• Kaylee Parsons


Updated: Mar 29, 2021

I love the look of aged planters and the way that the worn exterior changes the style from clean to lived in. This DIY is surprisingly simple, cheap, and nearly impossible to mess up.

What you will need:

Terra cotta Pots

Garden Lime

Paint Brush

White & Black Craft Paint

Sand Paper

Paper Plate/Bowl

Paper Towels

Matte Finishing Spray (Optional)

Step 1)

Pour Garden Lime onto a paper plate or bowl. Add a small amount of water and mix with your paint brush. I start with a very small amount of water and add as I see fit. You want the consistency to vary when applying it to the pots. As you can see there is a very thin area with runny water verses a thicker muddier area of the plate- this is good! In order to make the aging look more natural I think it is important to have areas where the mixture is applied with the thinner water and the mud.

Step 2)

Using your paint brush begin to brush on your Garden Lime mixture. As you can see below I used both the runny water and the mud. The areas covered with the thinner liquid will show more of the original terra cotta color while the mud will be much more opaque. During this step I tried to alternate brush strokes and apply the mud to create texture and color variation on the pot. It dries very quickly so don't be afraid to let it dry and then add another layer as you see fit!

Step 3)

Apply a small amount of white and black craft paint to a paper plate. You will not need much at all! Fold a paper towel to create a small square and gently dab the edge in the paint. To remove any excess paint dab the paper towel on the plate a few times before applying it to the pot. For this step, I tried to use VERY LITTLE paint and a light hand. However, if you do apply too much- don't sweat it! You can always sand down the paint!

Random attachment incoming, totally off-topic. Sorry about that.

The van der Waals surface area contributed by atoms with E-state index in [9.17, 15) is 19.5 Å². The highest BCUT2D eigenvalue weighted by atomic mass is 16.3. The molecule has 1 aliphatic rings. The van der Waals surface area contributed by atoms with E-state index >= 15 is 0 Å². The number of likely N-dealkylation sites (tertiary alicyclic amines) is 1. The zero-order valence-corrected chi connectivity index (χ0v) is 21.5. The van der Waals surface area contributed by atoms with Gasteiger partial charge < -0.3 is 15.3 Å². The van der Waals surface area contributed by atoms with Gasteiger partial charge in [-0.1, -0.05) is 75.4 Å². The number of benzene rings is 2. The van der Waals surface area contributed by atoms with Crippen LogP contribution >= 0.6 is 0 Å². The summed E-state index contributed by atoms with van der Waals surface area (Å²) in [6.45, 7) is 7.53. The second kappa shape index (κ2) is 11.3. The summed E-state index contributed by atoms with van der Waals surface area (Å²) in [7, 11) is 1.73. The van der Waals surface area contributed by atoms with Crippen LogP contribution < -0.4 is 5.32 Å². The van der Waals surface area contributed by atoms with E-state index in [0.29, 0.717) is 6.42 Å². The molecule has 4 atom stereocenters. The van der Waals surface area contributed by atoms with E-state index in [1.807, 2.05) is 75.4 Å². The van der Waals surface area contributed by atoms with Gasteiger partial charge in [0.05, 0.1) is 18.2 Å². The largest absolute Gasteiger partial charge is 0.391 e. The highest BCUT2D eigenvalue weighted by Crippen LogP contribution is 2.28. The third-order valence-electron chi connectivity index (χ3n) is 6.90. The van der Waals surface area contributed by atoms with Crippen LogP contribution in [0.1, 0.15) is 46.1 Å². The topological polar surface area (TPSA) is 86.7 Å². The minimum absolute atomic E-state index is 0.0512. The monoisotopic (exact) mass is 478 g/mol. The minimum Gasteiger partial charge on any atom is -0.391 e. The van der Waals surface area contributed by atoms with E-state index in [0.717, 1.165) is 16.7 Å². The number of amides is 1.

Step 4)

Using your sand paper begin sanding down small areas of the pot. Typically, I would start with the rims or edges and go from there. The more that you sand the more the terra cotta will show through. This step also comes in handy if you accidentally applied more paint than you were hoping for! (Which I did several times!)

Step 5) *optional*

If you are hoping for your pots to stay exactly how they look when you are finished you can spray them with a matte finishing spray. (I would stay away from gloss to avoid any shine!) This will keep the pots from wearing down further due to watering or weather. However, I did not seal my first round of pots and they still look great. I love the natural eroding that has taken place. They have weathered two storms now and still look how I intended.

Again, these pots have not been sprayed with any type of finishing spray.

Step 6)

Let your pots dry completely before planting!

Step 7)

Time to plant! I love the way that these turned out. Such a fun and affordable way to bring life to your home.

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